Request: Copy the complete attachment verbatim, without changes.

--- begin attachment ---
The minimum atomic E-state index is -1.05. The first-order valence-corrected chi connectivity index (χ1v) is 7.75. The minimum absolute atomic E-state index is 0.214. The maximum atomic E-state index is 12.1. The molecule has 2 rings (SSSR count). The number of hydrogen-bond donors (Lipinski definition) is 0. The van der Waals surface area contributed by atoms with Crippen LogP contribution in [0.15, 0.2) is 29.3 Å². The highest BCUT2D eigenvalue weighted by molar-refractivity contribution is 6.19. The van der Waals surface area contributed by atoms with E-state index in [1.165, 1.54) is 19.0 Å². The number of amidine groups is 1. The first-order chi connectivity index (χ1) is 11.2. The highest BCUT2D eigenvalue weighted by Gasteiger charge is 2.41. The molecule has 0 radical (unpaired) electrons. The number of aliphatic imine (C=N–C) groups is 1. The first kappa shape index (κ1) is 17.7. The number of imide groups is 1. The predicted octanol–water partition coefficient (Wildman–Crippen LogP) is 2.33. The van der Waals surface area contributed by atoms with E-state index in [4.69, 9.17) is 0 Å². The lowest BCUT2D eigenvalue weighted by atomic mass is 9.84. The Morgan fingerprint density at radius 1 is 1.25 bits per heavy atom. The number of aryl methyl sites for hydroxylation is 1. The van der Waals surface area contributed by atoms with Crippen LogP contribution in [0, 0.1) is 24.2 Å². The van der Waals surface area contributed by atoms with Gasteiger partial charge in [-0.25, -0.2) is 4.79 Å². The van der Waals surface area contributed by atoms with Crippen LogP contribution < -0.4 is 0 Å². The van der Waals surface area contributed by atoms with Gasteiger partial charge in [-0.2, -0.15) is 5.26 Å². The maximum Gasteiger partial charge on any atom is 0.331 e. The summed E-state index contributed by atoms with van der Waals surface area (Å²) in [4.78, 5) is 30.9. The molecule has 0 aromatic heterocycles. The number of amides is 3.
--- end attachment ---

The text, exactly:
The minimum atomic E-state index is -1.05. The first-order valence-corrected chi connectivity index (χ1v) is 7.75. The minimum absolute atomic E-state index is 0.214. The maximum atomic E-state index is 12.1. The molecule has 2 rings (SSSR count). The number of hydrogen-bond donors (Lipinski definition) is 0. The van der Waals surface area contributed by atoms with Crippen LogP contribution in [0.15, 0.2) is 29.3 Å². The highest BCUT2D eigenvalue weighted by molar-refractivity contribution is 6.19. The van der Waals surface area contributed by atoms with E-state index in [1.165, 1.54) is 19.0 Å². The number of amidine groups is 1. The first-order chi connectivity index (χ1) is 11.2. The highest BCUT2D eigenvalue weighted by Gasteiger charge is 2.41. The molecule has 0 radical (unpaired) electrons. The number of aliphatic imine (C=N–C) groups is 1. The first kappa shape index (κ1) is 17.7. The number of imide groups is 1. The predicted octanol–water partition coefficient (Wildman–Crippen LogP) is 2.33. The van der Waals surface area contributed by atoms with E-state index in [4.69, 9.17) is 0 Å². The lowest BCUT2D eigenvalue weighted by atomic mass is 9.84. The Morgan fingerprint density at radius 1 is 1.25 bits per heavy atom. The number of aryl methyl sites for hydroxylation is 1. The van der Waals surface area contributed by atoms with Crippen LogP contribution in [0, 0.1) is 24.2 Å². The van der Waals surface area contributed by atoms with Gasteiger partial charge in [-0.25, -0.2) is 4.79 Å². The van der Waals surface area contributed by atoms with Crippen LogP contribution < -0.4 is 0 Å². The van der Waals surface area contributed by atoms with Gasteiger partial charge in [-0.2, -0.15) is 5.26 Å². The maximum Gasteiger partial charge on any atom is 0.331 e. The summed E-state index contributed by atoms with van der Waals surface area (Å²) in [4.78, 5) is 30.9. The molecule has 0 aromatic heterocycles. The number of amides is 3.